In March this year, she declared another €290 following a visit to the Red Star Line Museum in Antwerp, a city 55km from Brussels.

Other oddities include collecting per diems on events listed as "vice-presidency day" after her appointment to the role, which she attended 68 times from March 23 2018 until 24 June 2019.

The biggest payout, however, went to Oliver Ropke, head of office at the Brussels Office of the Austrian Trade Union. He took €93,670 between 2015 to July 2019 for his Brussels-based meetings.

All this public money comes on top of their own (often generous) salaries, posing questions on how they can then claim a daily allowance from the public coffer while attending a meeting in the same city where they work or live or both.

EUobserver had attempted to contact all those named but was redirected to the EESC's press service, which said the granting of allowances compensates for the time spent by members in performance of their duties and for related administrative costs.

"It appears misleading to ask for explanations about allowances received over a four-year period, rather than break this amount down by year," they said, noting that tasks and responsibilities of each member may vary from year to year.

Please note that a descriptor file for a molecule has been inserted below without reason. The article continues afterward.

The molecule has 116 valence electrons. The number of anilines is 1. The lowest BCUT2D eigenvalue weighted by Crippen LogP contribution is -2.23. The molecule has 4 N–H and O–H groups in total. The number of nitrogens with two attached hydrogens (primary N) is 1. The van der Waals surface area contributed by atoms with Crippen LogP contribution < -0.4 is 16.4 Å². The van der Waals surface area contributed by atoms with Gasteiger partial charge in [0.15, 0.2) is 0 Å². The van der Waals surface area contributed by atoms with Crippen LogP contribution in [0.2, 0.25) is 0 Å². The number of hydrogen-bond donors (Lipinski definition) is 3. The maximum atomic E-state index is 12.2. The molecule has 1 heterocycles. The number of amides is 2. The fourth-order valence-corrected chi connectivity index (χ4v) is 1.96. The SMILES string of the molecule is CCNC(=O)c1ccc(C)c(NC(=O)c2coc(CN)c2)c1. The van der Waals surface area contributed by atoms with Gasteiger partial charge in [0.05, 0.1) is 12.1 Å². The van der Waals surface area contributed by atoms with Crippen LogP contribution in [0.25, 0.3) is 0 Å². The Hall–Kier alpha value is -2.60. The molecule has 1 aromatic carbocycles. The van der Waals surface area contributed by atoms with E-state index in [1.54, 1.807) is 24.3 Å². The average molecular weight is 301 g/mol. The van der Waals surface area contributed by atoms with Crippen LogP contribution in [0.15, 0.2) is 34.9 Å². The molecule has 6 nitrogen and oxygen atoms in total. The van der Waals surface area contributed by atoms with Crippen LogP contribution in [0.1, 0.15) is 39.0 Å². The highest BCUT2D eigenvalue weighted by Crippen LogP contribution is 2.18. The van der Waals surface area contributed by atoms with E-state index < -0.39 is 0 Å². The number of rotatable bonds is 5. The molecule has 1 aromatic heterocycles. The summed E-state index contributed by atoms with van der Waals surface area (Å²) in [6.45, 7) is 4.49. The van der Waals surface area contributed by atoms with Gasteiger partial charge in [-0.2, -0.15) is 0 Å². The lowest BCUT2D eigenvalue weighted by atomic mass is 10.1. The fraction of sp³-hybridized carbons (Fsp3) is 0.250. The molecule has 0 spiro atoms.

The rules

Ethical considerations aside, on the surface, none of them have broken any explicit rule.

All are entitled to the daily allowance, including delegates of the committee's consultative commissions, their respective alternates and the committee experts.

But how they spend it - or indeed whether the expenses incurred in Brussels actually add up to €290 per day - is another matter altogether.

Using a per diem financed by the taxpayer to help pay for an apartment in Brussels appears to be somewhat borderline, especially when one earns €8,600 a month (pre-Belgian tax and deductions) at another job in the same city.

Asked if this was a legitimate use of the money, the EESC press service in an email said "the use that each particular member makes of the allowances received is a strictly private matter."

The EESC also does not keep tabs on where its 350 members live, citing data protection and privacy rules.

But the same institution does keep meticulous records on their daily allowances, listing them by date, place and by function.

These records are available through freedom of information requests, which is how EUobserver obtained the tally for each.

"Each member received €290 for each meeting he/she attended," said the EESC of the released records of the members named in this article.

This article was updated on Monday (26 August, 2019) at 14:35 at the request of the ETUC adding that Carr's gross salary is Belgian, that she started at the ETUC in October, that she attended an EESC meeting on the day of the lunch buffet, that Deleeuw's mandate as EESC president ended in May, and that his cultural event was preceded by a meeting.